Digital Commerce: What Can Possibly Go Wrong?

Mark Treshock

There are three areas where good digital commerce projects frequently go bad. By keeping these in mind, companies that are new to digital commerce can avoid the most common pitfalls that can potentially derail their projects.

1. Integrations with legacy systems

Digital commerce projects can touch almost every major system in the enterprise. Many of these legacy systems are not exposed via services, which can make getting data in and out challenging. Do not underestimate the complexity of these integration points.

As you start scoping a digital project, think about the integration points early, as these will often be the most time-consuming parts of development and testing. Consider using a dedicated integration tool such as an enterprise service bus (ESB). Make sure to leave time and budget in your project for selection and implementation of the tool if you don’t already have one available. Also, testing of these integration points is critical to make sure the data flows correctly.

  • Have you thought about all of the back-end systems that will be “touched” as part of the project?
  • Are your back-end systems exposed via services or some other mechanism?
  • Do you have an enterprise integration platform, and is it available to your project?

2. Data and content

Digital commerce requires bringing together a large amount of data and content from across the enterprise, and in many cases, exposing it to your customers. When companies first go online they are often surprised by the amount of information and content that is needed. A typical digital commerce site or app needs the following:

  • A product catalog with meaningful product information
  • Inventory, price, and promotions information
  • Payment history and other financial data
  • Customer information, order status, and history
  • Additional assorted data and content needed to support the customer experience

As mentioned above in the section on integration, getting the data from where it is to where it needs to be to support digital commerce can be a challenge. In some cases the information exists, but it needs to be processed and edited into a form that’s useful or can be shown to a customer. Other content will need to be created for the site.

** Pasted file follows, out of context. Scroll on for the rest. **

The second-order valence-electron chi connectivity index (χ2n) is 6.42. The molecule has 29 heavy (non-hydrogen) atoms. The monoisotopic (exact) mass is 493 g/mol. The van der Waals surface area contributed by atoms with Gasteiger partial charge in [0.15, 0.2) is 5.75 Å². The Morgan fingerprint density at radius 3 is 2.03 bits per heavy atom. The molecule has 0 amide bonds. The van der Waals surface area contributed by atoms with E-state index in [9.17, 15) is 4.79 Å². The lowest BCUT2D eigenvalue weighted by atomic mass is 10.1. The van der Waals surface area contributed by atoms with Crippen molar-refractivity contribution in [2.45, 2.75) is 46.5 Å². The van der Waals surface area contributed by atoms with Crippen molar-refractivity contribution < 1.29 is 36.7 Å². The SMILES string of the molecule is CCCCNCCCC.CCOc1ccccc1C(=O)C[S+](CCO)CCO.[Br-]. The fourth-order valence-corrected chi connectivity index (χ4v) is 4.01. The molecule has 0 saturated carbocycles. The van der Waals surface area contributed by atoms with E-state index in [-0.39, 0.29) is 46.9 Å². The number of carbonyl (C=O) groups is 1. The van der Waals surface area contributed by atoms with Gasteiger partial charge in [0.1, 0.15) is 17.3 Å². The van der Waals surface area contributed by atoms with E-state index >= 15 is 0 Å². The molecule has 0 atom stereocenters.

As an exercise, consider a very basic product information page for your business that contains only the information a customer needs to make a purchase decision. For each piece of information and element of content, ask where that information exists today, and if it’s in a format that you would want to show to your customers.

  • Have you included the requirements of digital selling in your data governance planning?
  • Do you have a content strategy?

3. Customer experience

The customer experience starts as a blank slate. This can be both liberating and terrifying at the same time, since creating an experience that is compelling and useful to your customers is critical to the success of your digital business. However, it is easy to take on too much at once.

When creating a customer experience, it is best to start simple and add to the features and capabilities over time. It is extremely important to understand the back end implications of customer experience decisions. For example, showing the stock levels of a product—e.g., “there are 3 left”—might be a great customer experience, but getting that information from the back end might be too complex, time-consuming, and costly.

Many digital commerce platforms have accelerators, which include some form of a “starter store.” Use these as a starting point, but remember they are not typically meant to be used as is and without modification.

  • Does the experience support what the customers want to accomplish?
  • Have you considered the back-end implications of your customer experience design?
  • Have you considered available accelerators and starter stores?

Curious to see how you measure up?

Take an e-commerce self-assessment to see how you can deliver the omnichannel experience.

For more information on the omnichannel experience and other factors driving digital transformation, download the SAP eBook, Digital Disruption: How Digital Technology is Transforming Our World.

For an in-depth look at how the digital era is changing the business landscape, download the SAP eBook, The Digital Economy: Reinventing the Business World.

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Mark Treshock

About Mark Treshock

Mark Treshock is the Customer Engagement and Commerce Lead in North America for the Distribution Sector at IBM GBS. He can be reached at mtreshock@us.ibm.com.